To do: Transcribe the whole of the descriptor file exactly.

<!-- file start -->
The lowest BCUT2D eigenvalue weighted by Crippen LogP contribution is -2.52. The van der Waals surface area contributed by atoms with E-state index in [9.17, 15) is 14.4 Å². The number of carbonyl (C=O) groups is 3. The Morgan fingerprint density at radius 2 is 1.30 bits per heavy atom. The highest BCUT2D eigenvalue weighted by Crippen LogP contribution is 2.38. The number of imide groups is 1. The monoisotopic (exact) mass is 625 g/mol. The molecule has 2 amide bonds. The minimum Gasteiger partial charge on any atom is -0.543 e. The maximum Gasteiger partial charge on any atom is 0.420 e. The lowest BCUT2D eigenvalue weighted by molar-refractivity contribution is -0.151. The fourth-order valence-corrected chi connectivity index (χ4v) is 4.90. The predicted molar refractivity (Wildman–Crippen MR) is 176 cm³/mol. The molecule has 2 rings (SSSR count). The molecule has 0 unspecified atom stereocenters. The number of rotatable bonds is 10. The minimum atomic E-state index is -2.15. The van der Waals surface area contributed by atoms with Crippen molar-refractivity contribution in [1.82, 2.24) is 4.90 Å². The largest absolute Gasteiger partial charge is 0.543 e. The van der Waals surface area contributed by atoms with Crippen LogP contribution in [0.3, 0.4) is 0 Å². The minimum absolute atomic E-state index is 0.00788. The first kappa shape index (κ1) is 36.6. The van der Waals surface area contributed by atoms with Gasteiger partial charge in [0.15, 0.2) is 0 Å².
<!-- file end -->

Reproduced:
The lowest BCUT2D eigenvalue weighted by Crippen LogP contribution is -2.52. The van der Waals surface area contributed by atoms with E-state index in [9.17, 15) is 14.4 Å². The number of carbonyl (C=O) groups is 3. The Morgan fingerprint density at radius 2 is 1.30 bits per heavy atom. The highest BCUT2D eigenvalue weighted by Crippen LogP contribution is 2.38. The number of imide groups is 1. The monoisotopic (exact) mass is 625 g/mol. The molecule has 2 amide bonds. The minimum Gasteiger partial charge on any atom is -0.543 e. The maximum Gasteiger partial charge on any atom is 0.420 e. The lowest BCUT2D eigenvalue weighted by molar-refractivity contribution is -0.151. The fourth-order valence-corrected chi connectivity index (χ4v) is 4.90. The predicted molar refractivity (Wildman–Crippen MR) is 176 cm³/mol. The molecule has 2 rings (SSSR count). The molecule has 0 unspecified atom stereocenters. The number of rotatable bonds is 10. The minimum atomic E-state index is -2.15. The van der Waals surface area contributed by atoms with Crippen molar-refractivity contribution in [1.82, 2.24) is 4.90 Å². The largest absolute Gasteiger partial charge is 0.543 e. The van der Waals surface area contributed by atoms with Crippen LogP contribution in [0.3, 0.4) is 0 Å². The minimum absolute atomic E-state index is 0.00788. The first kappa shape index (κ1) is 36.6. The van der Waals surface area contributed by atoms with Gasteiger partial charge in [0.15, 0.2) is 0 Å².